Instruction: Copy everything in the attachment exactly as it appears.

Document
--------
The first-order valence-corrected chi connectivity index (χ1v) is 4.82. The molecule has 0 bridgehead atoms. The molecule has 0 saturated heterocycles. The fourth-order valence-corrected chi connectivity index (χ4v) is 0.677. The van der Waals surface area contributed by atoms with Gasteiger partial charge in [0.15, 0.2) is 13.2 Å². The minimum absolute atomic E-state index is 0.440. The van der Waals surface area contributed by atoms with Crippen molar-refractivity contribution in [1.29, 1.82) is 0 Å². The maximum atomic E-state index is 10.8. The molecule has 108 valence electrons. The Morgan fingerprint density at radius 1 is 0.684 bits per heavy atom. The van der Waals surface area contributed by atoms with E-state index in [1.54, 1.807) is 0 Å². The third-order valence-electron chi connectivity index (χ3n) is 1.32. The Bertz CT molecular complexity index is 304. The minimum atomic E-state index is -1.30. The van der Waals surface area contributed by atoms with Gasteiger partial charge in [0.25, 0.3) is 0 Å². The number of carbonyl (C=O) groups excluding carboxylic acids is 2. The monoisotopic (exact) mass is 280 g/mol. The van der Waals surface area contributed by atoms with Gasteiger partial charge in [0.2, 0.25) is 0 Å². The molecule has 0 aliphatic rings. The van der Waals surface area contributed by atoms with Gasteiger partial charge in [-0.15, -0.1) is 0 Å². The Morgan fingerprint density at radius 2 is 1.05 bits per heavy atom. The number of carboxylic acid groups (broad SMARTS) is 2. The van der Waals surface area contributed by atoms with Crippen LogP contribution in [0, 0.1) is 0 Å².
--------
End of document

The first-order valence-corrected chi connectivity index (χ1v) is 4.82. The molecule has 0 bridgehead atoms. The molecule has 0 saturated heterocycles. The fourth-order valence-corrected chi connectivity index (χ4v) is 0.677. The van der Waals surface area contributed by atoms with Gasteiger partial charge in [0.15, 0.2) is 13.2 Å². The minimum absolute atomic E-state index is 0.440. The van der Waals surface area contributed by atoms with Crippen molar-refractivity contribution in [1.29, 1.82) is 0 Å². The maximum atomic E-state index is 10.8. The molecule has 108 valence electrons. The Morgan fingerprint density at radius 1 is 0.684 bits per heavy atom. The van der Waals surface area contributed by atoms with E-state index in [1.54, 1.807) is 0 Å². The third-order valence-electron chi connectivity index (χ3n) is 1.32. The Bertz CT molecular complexity index is 304. The minimum atomic E-state index is -1.30. The van der Waals surface area contributed by atoms with Gasteiger partial charge in [0.25, 0.3) is 0 Å². The number of carbonyl (C=O) groups excluding carboxylic acids is 2. The monoisotopic (exact) mass is 280 g/mol. The van der Waals surface area contributed by atoms with Gasteiger partial charge in [0.2, 0.25) is 0 Å². The molecule has 0 aliphatic rings. The van der Waals surface area contributed by atoms with Gasteiger partial charge in [-0.15, -0.1) is 0 Å². The Morgan fingerprint density at radius 2 is 1.05 bits per heavy atom. The number of carboxylic acid groups (broad SMARTS) is 2. The van der Waals surface area contributed by atoms with Crippen LogP contribution in [0, 0.1) is 0 Å².